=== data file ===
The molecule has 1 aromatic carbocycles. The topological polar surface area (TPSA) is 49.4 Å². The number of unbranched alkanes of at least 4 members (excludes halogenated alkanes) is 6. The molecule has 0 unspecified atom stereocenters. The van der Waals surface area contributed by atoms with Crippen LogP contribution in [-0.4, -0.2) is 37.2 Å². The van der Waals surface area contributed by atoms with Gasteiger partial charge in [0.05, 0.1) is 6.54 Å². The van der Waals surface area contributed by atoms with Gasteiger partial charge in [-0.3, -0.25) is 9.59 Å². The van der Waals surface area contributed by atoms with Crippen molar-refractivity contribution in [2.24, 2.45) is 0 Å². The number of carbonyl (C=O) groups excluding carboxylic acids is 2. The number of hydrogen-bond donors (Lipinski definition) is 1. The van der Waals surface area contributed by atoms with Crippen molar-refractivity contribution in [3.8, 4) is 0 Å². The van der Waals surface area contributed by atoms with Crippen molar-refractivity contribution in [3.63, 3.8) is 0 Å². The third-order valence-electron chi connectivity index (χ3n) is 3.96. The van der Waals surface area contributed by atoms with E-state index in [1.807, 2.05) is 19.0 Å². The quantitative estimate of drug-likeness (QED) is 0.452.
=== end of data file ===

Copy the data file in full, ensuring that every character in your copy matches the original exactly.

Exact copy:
The molecule has 1 aromatic carbocycles. The topological polar surface area (TPSA) is 49.4 Å². The number of unbranched alkanes of at least 4 members (excludes halogenated alkanes) is 6. The molecule has 0 unspecified atom stereocenters. The van der Waals surface area contributed by atoms with Crippen LogP contribution in [-0.4, -0.2) is 37.2 Å². The van der Waals surface area contributed by atoms with Gasteiger partial charge in [0.05, 0.1) is 6.54 Å². The van der Waals surface area contributed by atoms with Gasteiger partial charge in [-0.3, -0.25) is 9.59 Å². The van der Waals surface area contributed by atoms with Crippen molar-refractivity contribution in [2.24, 2.45) is 0 Å². The number of carbonyl (C=O) groups excluding carboxylic acids is 2. The number of hydrogen-bond donors (Lipinski definition) is 1. The van der Waals surface area contributed by atoms with Crippen molar-refractivity contribution in [3.8, 4) is 0 Å². The van der Waals surface area contributed by atoms with Crippen molar-refractivity contribution in [3.63, 3.8) is 0 Å². The third-order valence-electron chi connectivity index (χ3n) is 3.96. The van der Waals surface area contributed by atoms with E-state index in [1.807, 2.05) is 19.0 Å². The quantitative estimate of drug-likeness (QED) is 0.452.